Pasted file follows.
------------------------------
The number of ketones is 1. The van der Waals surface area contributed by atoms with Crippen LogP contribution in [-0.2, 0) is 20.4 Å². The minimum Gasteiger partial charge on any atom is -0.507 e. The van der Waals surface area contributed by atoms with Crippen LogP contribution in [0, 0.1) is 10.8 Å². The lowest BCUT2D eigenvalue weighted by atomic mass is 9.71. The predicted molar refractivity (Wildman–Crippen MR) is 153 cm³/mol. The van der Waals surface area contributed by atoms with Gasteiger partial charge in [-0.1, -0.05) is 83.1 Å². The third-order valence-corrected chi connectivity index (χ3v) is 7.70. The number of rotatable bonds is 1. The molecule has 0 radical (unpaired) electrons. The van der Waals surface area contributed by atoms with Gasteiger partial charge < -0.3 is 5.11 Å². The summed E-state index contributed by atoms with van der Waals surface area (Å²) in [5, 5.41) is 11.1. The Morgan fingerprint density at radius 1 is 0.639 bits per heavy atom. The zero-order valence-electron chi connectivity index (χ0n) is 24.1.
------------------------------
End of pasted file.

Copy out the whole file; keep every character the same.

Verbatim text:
The number of ketones is 1. The van der Waals surface area contributed by atoms with Crippen LogP contribution in [-0.2, 0) is 20.4 Å². The minimum Gasteiger partial charge on any atom is -0.507 e. The van der Waals surface area contributed by atoms with Crippen LogP contribution in [0, 0.1) is 10.8 Å². The lowest BCUT2D eigenvalue weighted by atomic mass is 9.71. The predicted molar refractivity (Wildman–Crippen MR) is 153 cm³/mol. The van der Waals surface area contributed by atoms with Gasteiger partial charge in [-0.1, -0.05) is 83.1 Å². The third-order valence-corrected chi connectivity index (χ3v) is 7.70. The number of rotatable bonds is 1. The molecule has 0 radical (unpaired) electrons. The van der Waals surface area contributed by atoms with Gasteiger partial charge < -0.3 is 5.11 Å². The summed E-state index contributed by atoms with van der Waals surface area (Å²) in [5, 5.41) is 11.1. The Morgan fingerprint density at radius 1 is 0.639 bits per heavy atom. The zero-order valence-electron chi connectivity index (χ0n) is 24.1.